Canine Coccidia

(Cystoisospora spp. [syn. Isospora spp.])

Cystoisospora spp. (Isospora spp.) are apicomplexan protozoa transmitted directly by the faecal-oral route, especially in unhygienic, overcrowded environments. Species harbored by dogs are highly host-specific and a frequent cause of diarrhoea in puppies.

Parasite: Cystoisospora canis, Cystoisospora ohioensis, Cystoisospora burrowsi and Cystoisospora neorivolta
Common name: Canine coccidian (syn. Isospora)
Host: dogs
Pre-patent period: 5-13 days
Location of adults: small intestine
Distribution: worldwide
Transmission route: ingestion of sporulated oocysts
Zoonotic: No



Clinical signs

Cystoisospora is most commonly seen in puppies. Common clinical signs include anorexia, vomiting, watery (rarely hemorrhagic) diarrhoea, dehydration and weight loss. Most dogs will develop a strong acquired immunity to infection, shedding only low intensities of oocysts as asymptomatic adults.


Clinical signs may precede oocyst shedding and in this case, diagnosis has to be based on history and clinical signs. Oocysts isolated on standard faecal flotation (S.G. 1.20)(SOP 1), are unsporulated (Fig 1) and develop to infective forms (sporulate) in 2-3 days (Fig 2). Each sporulated oocyst contains two sprorocysts with four sporozoites each. Oocysts of C. canis measure 38 × 30 μm, whereas those of the C. ohioensis complex, which includes C. burrowsi and C. neorivolta measure 25 × 20 μm. Care should be taken to differentiate oocysts from those of Eimeria spp. (Fig 3) that may be mechanically ingested through coprophagy.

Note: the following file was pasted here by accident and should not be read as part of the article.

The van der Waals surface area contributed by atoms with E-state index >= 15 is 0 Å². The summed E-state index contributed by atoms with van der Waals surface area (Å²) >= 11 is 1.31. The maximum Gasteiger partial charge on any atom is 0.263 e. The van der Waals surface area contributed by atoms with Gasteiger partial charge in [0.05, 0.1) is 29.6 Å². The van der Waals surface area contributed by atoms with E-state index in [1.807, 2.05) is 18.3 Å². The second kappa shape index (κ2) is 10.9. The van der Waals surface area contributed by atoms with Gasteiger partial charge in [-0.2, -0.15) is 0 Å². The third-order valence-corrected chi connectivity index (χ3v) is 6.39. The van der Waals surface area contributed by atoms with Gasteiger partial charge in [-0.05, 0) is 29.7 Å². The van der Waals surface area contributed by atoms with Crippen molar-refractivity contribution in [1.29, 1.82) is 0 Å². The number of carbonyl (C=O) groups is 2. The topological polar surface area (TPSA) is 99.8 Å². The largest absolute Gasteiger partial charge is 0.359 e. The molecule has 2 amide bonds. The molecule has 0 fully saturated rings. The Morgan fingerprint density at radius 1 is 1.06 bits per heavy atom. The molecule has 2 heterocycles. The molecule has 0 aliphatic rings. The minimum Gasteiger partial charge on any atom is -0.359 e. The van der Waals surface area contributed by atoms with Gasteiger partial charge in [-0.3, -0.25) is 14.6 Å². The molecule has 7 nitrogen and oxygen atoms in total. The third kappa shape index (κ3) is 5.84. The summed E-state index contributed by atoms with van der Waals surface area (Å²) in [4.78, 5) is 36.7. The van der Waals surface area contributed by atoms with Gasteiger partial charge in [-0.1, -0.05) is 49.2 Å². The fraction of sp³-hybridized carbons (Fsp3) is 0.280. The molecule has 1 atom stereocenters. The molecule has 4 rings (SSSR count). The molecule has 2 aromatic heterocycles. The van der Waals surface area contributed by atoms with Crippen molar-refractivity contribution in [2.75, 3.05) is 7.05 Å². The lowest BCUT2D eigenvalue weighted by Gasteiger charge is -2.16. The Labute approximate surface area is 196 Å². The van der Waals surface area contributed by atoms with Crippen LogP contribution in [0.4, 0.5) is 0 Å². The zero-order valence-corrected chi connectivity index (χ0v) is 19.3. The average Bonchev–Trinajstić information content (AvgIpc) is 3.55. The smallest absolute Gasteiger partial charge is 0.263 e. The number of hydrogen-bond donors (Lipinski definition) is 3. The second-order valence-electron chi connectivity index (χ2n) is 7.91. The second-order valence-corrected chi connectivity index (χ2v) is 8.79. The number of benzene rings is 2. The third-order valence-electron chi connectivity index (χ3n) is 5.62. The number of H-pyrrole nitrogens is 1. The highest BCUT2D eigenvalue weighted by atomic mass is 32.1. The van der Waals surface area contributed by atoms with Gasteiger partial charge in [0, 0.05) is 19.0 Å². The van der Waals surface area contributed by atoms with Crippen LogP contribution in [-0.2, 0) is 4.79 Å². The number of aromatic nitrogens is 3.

Figure 1. Unsporulated oocyst of Cystisospora canis on faecal flotation. (Image credit: The University of Melbourne parasite image library.)
Figure 2. After incubation, oocysts of Cystisospora spp. sporulate to contain two sprocysts, each with four sporozoites. (Image credit: University of Melbourne parasite image library.)
Figure 3. Following incubation, oocysts of Eimeria spp. sporulate to contain four sprocysts, each with two sporozoites. (Image credit: University of Melbourne parasite image library.)


Treat affected animals with oral sulfadimethoxine at 50 mg/kg daily for 5 – 20 days or oral trimethoprim-sulfonamide at 15-30 mg/kg for animals less than 4 kg and 30-60 mg/kg for animals more than 4 kg, for a period of 6 days. Alternatively, a single dose of oral toltrazuril at 10 mg/kg or oral ponazuril at 50 mg/kg daily for 3 days can be used. If clinical signs persist, re-testing and re-treatment may be necessary.


Pregnant females should be treated (as above) and bathed before whelping to remove sporulated oocysts on their hair coat. Ammonia-based disinfectants should be used for de-contamination of premises. For further control options refer to the General Considerations and Recommendations section.

Public health considerations